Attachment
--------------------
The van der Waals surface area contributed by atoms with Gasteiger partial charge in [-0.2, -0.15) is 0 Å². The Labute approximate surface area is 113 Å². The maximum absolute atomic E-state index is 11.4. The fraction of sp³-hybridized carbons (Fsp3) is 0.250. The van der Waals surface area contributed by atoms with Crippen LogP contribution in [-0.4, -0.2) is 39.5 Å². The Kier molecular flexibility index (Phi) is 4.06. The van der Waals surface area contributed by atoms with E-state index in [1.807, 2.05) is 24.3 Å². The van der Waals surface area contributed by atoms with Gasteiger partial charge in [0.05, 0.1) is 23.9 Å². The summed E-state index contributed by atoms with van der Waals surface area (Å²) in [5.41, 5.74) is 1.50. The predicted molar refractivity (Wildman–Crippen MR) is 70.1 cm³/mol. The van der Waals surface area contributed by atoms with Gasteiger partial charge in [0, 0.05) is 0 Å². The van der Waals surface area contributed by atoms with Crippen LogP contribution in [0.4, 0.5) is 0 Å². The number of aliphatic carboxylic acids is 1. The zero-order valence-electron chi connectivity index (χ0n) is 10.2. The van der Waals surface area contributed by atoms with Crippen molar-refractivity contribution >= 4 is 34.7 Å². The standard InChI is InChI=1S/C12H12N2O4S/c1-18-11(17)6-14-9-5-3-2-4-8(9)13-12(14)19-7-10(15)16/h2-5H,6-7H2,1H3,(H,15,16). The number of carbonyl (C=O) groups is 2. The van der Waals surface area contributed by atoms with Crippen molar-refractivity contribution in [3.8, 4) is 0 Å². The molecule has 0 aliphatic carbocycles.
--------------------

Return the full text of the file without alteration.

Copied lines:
The van der Waals surface area contributed by atoms with Gasteiger partial charge in [-0.2, -0.15) is 0 Å². The Labute approximate surface area is 113 Å². The maximum absolute atomic E-state index is 11.4. The fraction of sp³-hybridized carbons (Fsp3) is 0.250. The van der Waals surface area contributed by atoms with Crippen LogP contribution in [-0.4, -0.2) is 39.5 Å². The Kier molecular flexibility index (Phi) is 4.06. The van der Waals surface area contributed by atoms with E-state index in [1.807, 2.05) is 24.3 Å². The van der Waals surface area contributed by atoms with Gasteiger partial charge in [0.05, 0.1) is 23.9 Å². The summed E-state index contributed by atoms with van der Waals surface area (Å²) in [5.41, 5.74) is 1.50. The predicted molar refractivity (Wildman–Crippen MR) is 70.1 cm³/mol. The van der Waals surface area contributed by atoms with Gasteiger partial charge in [0, 0.05) is 0 Å². The van der Waals surface area contributed by atoms with Crippen LogP contribution in [0.4, 0.5) is 0 Å². The number of aliphatic carboxylic acids is 1. The zero-order valence-electron chi connectivity index (χ0n) is 10.2. The van der Waals surface area contributed by atoms with Crippen molar-refractivity contribution >= 4 is 34.7 Å². The standard InChI is InChI=1S/C12H12N2O4S/c1-18-11(17)6-14-9-5-3-2-4-8(9)13-12(14)19-7-10(15)16/h2-5H,6-7H2,1H3,(H,15,16). The number of carbonyl (C=O) groups is 2. The van der Waals surface area contributed by atoms with Crippen molar-refractivity contribution in [3.8, 4) is 0 Å². The molecule has 0 aliphatic carbocycles.